And it’s true that, left unchecked, even the best-run private companies can overstep and cause the public and their elected leaders to reassess their missions and rein them in. This is what today’s debate on intelligence outsourcing centers on. For most, the issue is not the fact that private companies are providing goods and services to the intelligence community. It’s about the scope of the contracting, the quality of the work, the stewardship of taxpayer dollars, and overall accountability.
Stirring the pot
The Iraq war has focused new attention on defense and intelligence contracting. Investigative writer Tim Shorrock has stirred the pot with his new book, Spies for Hire: The Secret World of Intelligence Outsourcing (Simon & Schuster, 2008).
Shorrock isn’t exactly a detached observer, but he raises a lot of provocative points. While the tone of his book has the anti-private enterprise spin won’t disappoint those who appreciate his writings in Mother Jones, The Nation, and The Progressive, the work is not the partisan diatribe that one might expect. Shorrock provides a service toward understanding the intelligence private contracting sector. He dispatches the popular myth that the contracting boom is a Bush administration plot. The origins of what he calls the intelligence “outsourcing boom” are found in the Carter administration in the 1970s, a trend that continued under President Ronald Reagan to defeat the Soviet Union without going to war.
The author shows, with even-handed skepticism, that officials from both parties have been major drivers of intelligence outsourcing, both from their government posts and in their private sector contracting executive positions. While one might quarrel with his philosophy and conclusions, Shorrock shows with impressive attention to detail that intelligence outsourcing is a solid bipartisan issue that reaches the core of the political establishment in Washington.
That’s great news for the contracting business and national security.
But a backlash is rising as Capitol Hill reacts to the situation it created. While some try to blame the contractors, others recognize that Congress and the executive branch have to shoulder the responsibility.
For example, in 2005 the Government Accountability Office (GAO), the auditing arm of Congress, blamed inexperienced contracting officers and poor internal controls within the Department of Defense and Department of Interior for alleged problems concerning contractor CACI International and its supply of interrogators for the U.S. Army. Some of the interrogators were involved in the Abu Ghraib prison scandal.
Critics lashed out at CACI and at Titan Corporation, the supplier of interpreters, but the GAO found that the biggest problems were with the government agencies themselves. GAO auditors faulted CACI for procedures they saw as conflicts of interests, but pinned the real blame on the government. The auditors wrote that contracting officers at Defense and Interior “did not fully carry out their roles and responsibilities, the contractor was allowed to play a role in the procurement process normally performed by the government.”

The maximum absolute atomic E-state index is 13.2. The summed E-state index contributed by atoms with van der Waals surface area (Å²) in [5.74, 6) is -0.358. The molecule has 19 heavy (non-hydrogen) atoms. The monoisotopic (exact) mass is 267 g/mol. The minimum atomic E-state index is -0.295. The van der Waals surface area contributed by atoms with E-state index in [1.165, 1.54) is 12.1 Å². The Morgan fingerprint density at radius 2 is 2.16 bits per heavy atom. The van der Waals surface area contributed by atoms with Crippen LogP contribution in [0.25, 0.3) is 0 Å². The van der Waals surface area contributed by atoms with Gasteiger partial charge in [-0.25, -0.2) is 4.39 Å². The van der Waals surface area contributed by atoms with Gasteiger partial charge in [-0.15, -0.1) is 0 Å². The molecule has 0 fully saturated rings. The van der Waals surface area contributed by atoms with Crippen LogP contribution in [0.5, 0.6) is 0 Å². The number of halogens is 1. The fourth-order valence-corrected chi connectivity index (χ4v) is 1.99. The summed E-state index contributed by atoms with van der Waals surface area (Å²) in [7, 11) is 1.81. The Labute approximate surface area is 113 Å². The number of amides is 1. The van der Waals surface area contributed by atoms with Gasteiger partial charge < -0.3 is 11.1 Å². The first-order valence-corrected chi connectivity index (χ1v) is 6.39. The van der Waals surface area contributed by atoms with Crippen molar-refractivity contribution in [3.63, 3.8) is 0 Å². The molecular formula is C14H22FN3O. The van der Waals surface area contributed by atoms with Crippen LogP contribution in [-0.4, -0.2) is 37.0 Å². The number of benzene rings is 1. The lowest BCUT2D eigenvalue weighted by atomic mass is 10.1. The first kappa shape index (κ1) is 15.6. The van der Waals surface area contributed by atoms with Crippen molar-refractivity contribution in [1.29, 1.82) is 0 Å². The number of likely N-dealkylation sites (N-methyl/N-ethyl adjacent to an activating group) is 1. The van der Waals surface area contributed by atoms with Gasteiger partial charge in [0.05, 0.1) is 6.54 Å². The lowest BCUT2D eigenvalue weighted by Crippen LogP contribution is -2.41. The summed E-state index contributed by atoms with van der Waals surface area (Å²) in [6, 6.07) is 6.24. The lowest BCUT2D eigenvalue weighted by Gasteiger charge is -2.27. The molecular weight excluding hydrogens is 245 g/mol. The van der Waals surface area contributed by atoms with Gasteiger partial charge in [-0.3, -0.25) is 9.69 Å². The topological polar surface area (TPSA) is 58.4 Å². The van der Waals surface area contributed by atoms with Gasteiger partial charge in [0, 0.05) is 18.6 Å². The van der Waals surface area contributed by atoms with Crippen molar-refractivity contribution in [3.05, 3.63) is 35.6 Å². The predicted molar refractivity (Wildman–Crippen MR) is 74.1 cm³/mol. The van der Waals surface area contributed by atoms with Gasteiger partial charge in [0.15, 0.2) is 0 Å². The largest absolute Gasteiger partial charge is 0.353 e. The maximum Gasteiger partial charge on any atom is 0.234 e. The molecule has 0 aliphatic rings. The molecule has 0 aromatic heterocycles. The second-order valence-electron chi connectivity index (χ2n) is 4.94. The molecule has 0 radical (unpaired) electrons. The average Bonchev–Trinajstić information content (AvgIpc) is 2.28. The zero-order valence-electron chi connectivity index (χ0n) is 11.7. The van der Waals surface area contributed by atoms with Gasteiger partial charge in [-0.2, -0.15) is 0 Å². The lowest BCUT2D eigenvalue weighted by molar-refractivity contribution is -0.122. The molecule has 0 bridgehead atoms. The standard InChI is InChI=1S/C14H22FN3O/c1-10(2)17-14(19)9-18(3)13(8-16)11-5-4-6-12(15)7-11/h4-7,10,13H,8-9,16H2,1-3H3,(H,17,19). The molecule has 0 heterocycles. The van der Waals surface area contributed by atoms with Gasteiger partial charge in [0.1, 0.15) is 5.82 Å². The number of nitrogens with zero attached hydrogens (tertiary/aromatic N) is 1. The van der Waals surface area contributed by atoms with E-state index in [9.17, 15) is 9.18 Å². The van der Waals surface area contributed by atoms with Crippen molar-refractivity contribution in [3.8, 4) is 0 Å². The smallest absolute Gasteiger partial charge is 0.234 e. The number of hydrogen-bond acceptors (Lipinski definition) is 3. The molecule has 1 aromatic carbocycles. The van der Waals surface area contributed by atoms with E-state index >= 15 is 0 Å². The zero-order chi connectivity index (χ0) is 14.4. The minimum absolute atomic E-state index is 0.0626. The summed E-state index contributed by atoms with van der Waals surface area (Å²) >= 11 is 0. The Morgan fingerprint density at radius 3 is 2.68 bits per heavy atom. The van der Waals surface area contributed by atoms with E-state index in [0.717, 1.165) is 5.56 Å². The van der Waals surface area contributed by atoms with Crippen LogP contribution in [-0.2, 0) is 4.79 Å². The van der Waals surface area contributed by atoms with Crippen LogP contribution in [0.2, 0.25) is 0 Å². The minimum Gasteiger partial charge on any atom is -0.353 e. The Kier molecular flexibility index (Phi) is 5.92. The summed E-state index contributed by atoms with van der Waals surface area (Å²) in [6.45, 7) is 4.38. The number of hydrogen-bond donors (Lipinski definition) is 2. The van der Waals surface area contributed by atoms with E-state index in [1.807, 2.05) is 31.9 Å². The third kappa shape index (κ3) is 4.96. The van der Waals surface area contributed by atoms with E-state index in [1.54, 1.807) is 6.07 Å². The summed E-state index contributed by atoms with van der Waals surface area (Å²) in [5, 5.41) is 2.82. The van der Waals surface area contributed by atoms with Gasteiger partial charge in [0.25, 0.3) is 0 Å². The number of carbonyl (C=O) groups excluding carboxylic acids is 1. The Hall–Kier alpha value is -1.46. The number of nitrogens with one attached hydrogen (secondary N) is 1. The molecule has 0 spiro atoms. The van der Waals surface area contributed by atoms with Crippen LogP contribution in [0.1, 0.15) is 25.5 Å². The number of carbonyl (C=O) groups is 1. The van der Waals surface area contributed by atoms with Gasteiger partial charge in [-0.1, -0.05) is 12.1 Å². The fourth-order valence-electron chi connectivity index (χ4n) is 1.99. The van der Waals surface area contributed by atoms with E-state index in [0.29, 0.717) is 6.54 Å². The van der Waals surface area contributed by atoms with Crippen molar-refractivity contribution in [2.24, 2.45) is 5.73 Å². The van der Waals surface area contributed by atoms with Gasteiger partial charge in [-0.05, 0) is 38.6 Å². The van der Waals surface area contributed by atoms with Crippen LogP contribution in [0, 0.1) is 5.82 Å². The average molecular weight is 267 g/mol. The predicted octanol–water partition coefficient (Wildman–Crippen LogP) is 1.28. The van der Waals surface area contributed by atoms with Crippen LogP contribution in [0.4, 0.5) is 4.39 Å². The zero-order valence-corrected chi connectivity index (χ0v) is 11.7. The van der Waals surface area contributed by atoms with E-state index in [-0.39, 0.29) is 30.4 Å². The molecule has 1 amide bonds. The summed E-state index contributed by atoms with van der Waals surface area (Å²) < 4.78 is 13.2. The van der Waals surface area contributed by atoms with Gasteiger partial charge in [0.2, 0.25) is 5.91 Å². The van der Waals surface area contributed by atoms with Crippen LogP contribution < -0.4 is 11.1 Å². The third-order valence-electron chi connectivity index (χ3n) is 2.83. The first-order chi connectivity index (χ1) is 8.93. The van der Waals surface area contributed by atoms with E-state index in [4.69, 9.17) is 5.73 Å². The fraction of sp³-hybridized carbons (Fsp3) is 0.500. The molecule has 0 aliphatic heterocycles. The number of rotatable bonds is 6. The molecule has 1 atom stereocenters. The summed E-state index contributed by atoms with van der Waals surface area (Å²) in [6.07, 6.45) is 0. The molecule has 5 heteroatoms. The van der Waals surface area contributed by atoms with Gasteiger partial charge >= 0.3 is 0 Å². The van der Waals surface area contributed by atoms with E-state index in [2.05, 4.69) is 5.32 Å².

That isn’t the fault of the contractor, which stepped in to help the warfighters when the people in the bureaucracy were moving too slowly. “The Army wanted to give American soldiers the intelligence information they needed to win the war in Iraq with the fewest possible casualties, military and civilian,” a CACI spokesperson wrote in a media statement at the time of the report’s release. “CACI acted in good faith in honoring the Army’s request for help. We proudly stand by our decision.”
Although Army soldiers were convicted or otherwise disciplined in connection with the Abu Ghraib scandal, some observers are upset that the contractors weren’t punished as well, though there is no evidence that they were involved in the abuses. In late June, lawyers advocating for detainees in Guantanamo filed suit against L-3 Communications, which acquired Titan, and CACI, on behalf of four prisoners who say they were abused at Abu Ghraib. The suits name three individual contractors as defendants, as well. CACI dismisses the suit as baseless.
It’s easy for deskbound critics in Washington to snipe rhetorically at people hired in a national emergency to make a broken system work when American troops are dying in the field. Process and procedure are important, but in a war with people’s lives on the line, private contractors should be expected to legally and ethically go the extra mile to deliver as required in their government contracts—or simply deliver as promised.
In the Abu Ghraib case, the GAO pinned most of the blame on untrained or inexperienced contracting officers in government, not the contractors themselves.
The temptation of many of the public critics is to question the motives of the contractors, whether or not they do a good job. This comes from a cynical belief that people in business are in it for themselves, and just out to make a buck, whereas people in government tend to be more virtuous because they are public servants. The contracting sector has been slow to try to change that misperception.
New Limits and Greater Accountability
“Contracting in the intelligence community has more than doubled in scope in the last decade, and it’s clear that effective management and oversight is lacking,” says Rep. David Price (D-NC). “We’ve got to get a handle on it. That means demanding more complete information, establishing more effective management practices and, in some cases, drawing a red line to prevent the privatization of especially sensitive activities.”